Home PeopleGuys Hoboken Author Jason Pinter Debuts The Hide Away + Shares His Local Favorites

Hoboken Author Jason Pinter Debuts The Hide Away + Shares His Local Favorites

by Arielle Witter
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Writing is, to put it lightly, not easy. It seems simple enough to put words down on a page, but when you have to weave those words together to create something beautiful, intriguing, or something that can create a major impact, that can be tough. For Jason Pinter, however, all of that is simply part of his daily routine. What’s even more exciting, however, is that Jason’s newest book, Hide Away, is being launched at Hoboken’s very own Little City Books on March 4th {way to keep it local, Jason!}. We got the chance to sit down with this local author + publisher {he’s the man behind Polis Books} to learn more about his current projects, find what inspired him to write his books, discover some of his top writing tips, and more. 

jason pinter

Tell us about yourself. 

I work as both an author and a publisher. I’m the Founder of Polis Books, an independent publishing company with our office in Hoboken. And I’m also the best-selling author of seven novels and two children’s books. I love being a part of the Hoboken literary, bookish community!

What inspired you to start Polis Books?

I had worked in publishing since graduating college, at three of the big five and one of the bigger independent presses and, for lack of a better term, I wasn’t a big fan of paying dues. I wanted to run the show, to be able to publish what I wanted to publish, design them and market them how I saw fit. But I had spent over a decade in the trenches so I wasn’t going in blind. I felt I had a good sense of the market, for cover design, and hopefully taste. Then it was a matter of just pulling the trigger. When I started Polis, I wasn’t married and didn’t have kids, and didn’t want to wake up and suddenly find myself 50 years old and wish I’d done it.

How did you get into writing?

It really came from a love of reading. I was that kid growing up under the cover reading with a flashlight when my parents thought I was asleep. And the more I read, the more I fell in love with storytelling. I started writing short stories of my own — but at first, they were all just pale copies of whatever I was reading at the time. It took a while for me to find my voice and to think of stories that I wanted to tell.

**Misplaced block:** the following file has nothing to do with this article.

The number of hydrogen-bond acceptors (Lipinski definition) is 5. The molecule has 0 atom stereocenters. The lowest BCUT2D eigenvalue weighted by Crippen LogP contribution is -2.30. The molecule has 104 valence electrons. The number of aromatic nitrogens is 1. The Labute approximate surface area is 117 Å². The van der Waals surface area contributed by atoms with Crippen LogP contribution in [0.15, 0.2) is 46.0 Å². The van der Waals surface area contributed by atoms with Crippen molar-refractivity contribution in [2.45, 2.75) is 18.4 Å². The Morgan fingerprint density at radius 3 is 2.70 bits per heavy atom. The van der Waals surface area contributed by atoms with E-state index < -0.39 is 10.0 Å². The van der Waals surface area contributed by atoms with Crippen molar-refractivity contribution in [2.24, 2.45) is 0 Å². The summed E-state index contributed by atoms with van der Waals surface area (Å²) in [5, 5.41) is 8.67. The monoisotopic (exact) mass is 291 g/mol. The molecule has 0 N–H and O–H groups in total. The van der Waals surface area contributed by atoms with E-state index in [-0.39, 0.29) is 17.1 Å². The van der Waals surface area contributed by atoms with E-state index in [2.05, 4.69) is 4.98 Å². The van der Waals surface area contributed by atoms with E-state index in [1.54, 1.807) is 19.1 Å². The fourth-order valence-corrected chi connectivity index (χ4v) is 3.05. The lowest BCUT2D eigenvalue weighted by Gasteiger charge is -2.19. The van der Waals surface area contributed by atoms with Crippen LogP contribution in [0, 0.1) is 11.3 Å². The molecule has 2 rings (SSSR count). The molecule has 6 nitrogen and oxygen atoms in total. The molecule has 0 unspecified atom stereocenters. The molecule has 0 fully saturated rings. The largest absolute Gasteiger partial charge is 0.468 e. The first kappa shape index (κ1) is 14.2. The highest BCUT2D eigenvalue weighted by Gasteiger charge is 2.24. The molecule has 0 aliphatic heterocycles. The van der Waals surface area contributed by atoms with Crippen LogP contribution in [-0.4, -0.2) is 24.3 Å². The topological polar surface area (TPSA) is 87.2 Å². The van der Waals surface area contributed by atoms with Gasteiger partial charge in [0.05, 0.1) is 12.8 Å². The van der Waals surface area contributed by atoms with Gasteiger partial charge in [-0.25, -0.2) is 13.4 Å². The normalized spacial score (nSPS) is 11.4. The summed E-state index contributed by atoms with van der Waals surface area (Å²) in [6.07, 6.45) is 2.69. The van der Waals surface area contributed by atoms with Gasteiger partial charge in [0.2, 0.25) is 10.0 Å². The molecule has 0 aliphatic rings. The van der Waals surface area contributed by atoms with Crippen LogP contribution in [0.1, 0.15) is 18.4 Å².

What was the inspiration behind your first book, The Mark?

I started writing The Mark when I was young — maybe 24 or 25 — and my main character, Henry Parker, was around that age. Henry was a bit like me — young, ambitious, an idealist, maybe a little naïve, and wanted to do the right thing even if he didn’t really know how all the time. And I knew I wanted to write a thriller since I loved reading them. But most of the thrillers I read tended to be similar in that anyone under the age of 30 was either a drug dealer, killer, transient, or thug. Nobody was writing about my generation with any respect. So, I wanted to write a book with a compelling plot, featuring a character who was young with a good heart, who got himself into heaps of trouble and then had to rely on his instincts, perseverance, and maybe a little luck to get out alive.

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What is The Mark about?

It’s about a young journalist named Henry Parker who moved to New York City from across the country to take a job at a prestigious newspaper {hey, the book came out 10 years ago when newspapers were still a thing}. He dreams of being the next Bob Woodward, but instead is assigned to write obituaries. But when he’s finally given his first real reporting assignment, he goes to interview a subject but finds a man being beaten and his wife chained to the radiator. Henry intervenes, someone winds up dead, and all of a sudden Henry finds himself accused of murder and on the run from both the cops and a hired killer. It’s The Fugitive for a new generation.

What are your tips for getting started on writing a book?

For fiction, you have to start with character and plot. Your main character—and prominent secondary characters — need to be well developed. Who are they? What are their hopes and dreams? What motivates them? You need to be able to describe them without mentioning what they look like or their vocation.

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Then you need a story. What is the central conflict? What causes these characters to go outside of their comfort zone? Is this a story deserving of 300 pages?

Then you have to read. Read, read, read, read, read. If you can’t make the time to read, you won’t have the tools to write. For non-fiction, you need a proposal, which is generally an outline, three full chapters, and a synopsis. And you need to answer one important question: why are you the person to write this book?

Where to you get your book inspiration from?

For Hide Away, it was the birth of our oldest daughter a little over two and a half years ago. I became obsessed with writing about a character who was smart, strong, and could handle herself — but was also a single mother. That’s where Rachel Marin, the protagonist of Hide Away, came from. How would she balance an incredible acumen for investigating crimes with also protecting her family, who were victims of a horrific trauma? I thought that was a conflict right there, both internal and external, that would be fascinating to write.

jason pinter hide away

Tell us about Hide Away — what is it about? 

Rachel Marin is a seemingly normal single mother living in the small town of Ashby, IL with her two young children. But Rachel has a secret: seven years ago, a horrific crime tore her family apart, and she moved with her children to start a new life. Since then, Rachel has honed both her mind and body to protect herself and her children from a world that has let them down. She has every intention of staying under the radar—but when a woman is found dead by presumed suicide, Rachel knows it was murder. She becomes obsessed with bringing the killer to justice, but in doing so might expose the shocking truth about her own past, and put her in the crosshairs of a killer.